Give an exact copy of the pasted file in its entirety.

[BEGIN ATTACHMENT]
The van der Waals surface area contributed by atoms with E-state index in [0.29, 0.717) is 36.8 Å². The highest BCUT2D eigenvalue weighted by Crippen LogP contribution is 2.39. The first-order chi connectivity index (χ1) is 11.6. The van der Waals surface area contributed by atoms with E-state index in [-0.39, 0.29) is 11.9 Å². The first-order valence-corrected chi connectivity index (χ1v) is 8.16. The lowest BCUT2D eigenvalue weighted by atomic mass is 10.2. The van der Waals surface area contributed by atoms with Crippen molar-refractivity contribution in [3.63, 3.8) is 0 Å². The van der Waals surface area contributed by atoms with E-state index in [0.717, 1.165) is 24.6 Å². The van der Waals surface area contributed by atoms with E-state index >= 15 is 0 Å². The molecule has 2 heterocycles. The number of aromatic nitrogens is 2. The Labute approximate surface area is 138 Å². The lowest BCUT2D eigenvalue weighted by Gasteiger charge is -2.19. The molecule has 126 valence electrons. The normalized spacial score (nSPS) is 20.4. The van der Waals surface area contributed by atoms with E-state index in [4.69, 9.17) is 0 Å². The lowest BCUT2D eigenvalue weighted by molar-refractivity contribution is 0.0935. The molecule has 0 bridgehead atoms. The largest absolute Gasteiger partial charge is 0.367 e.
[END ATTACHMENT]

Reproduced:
The van der Waals surface area contributed by atoms with E-state index in [0.29, 0.717) is 36.8 Å². The highest BCUT2D eigenvalue weighted by Crippen LogP contribution is 2.39. The first-order chi connectivity index (χ1) is 11.6. The van der Waals surface area contributed by atoms with E-state index in [-0.39, 0.29) is 11.9 Å². The first-order valence-corrected chi connectivity index (χ1v) is 8.16. The lowest BCUT2D eigenvalue weighted by atomic mass is 10.2. The van der Waals surface area contributed by atoms with Crippen molar-refractivity contribution in [3.63, 3.8) is 0 Å². The van der Waals surface area contributed by atoms with E-state index in [0.717, 1.165) is 24.6 Å². The van der Waals surface area contributed by atoms with E-state index >= 15 is 0 Å². The molecule has 2 heterocycles. The number of aromatic nitrogens is 2. The Labute approximate surface area is 138 Å². The lowest BCUT2D eigenvalue weighted by Gasteiger charge is -2.19. The molecule has 126 valence electrons. The normalized spacial score (nSPS) is 20.4. The van der Waals surface area contributed by atoms with E-state index in [4.69, 9.17) is 0 Å². The lowest BCUT2D eigenvalue weighted by molar-refractivity contribution is 0.0935. The molecule has 0 bridgehead atoms. The largest absolute Gasteiger partial charge is 0.367 e.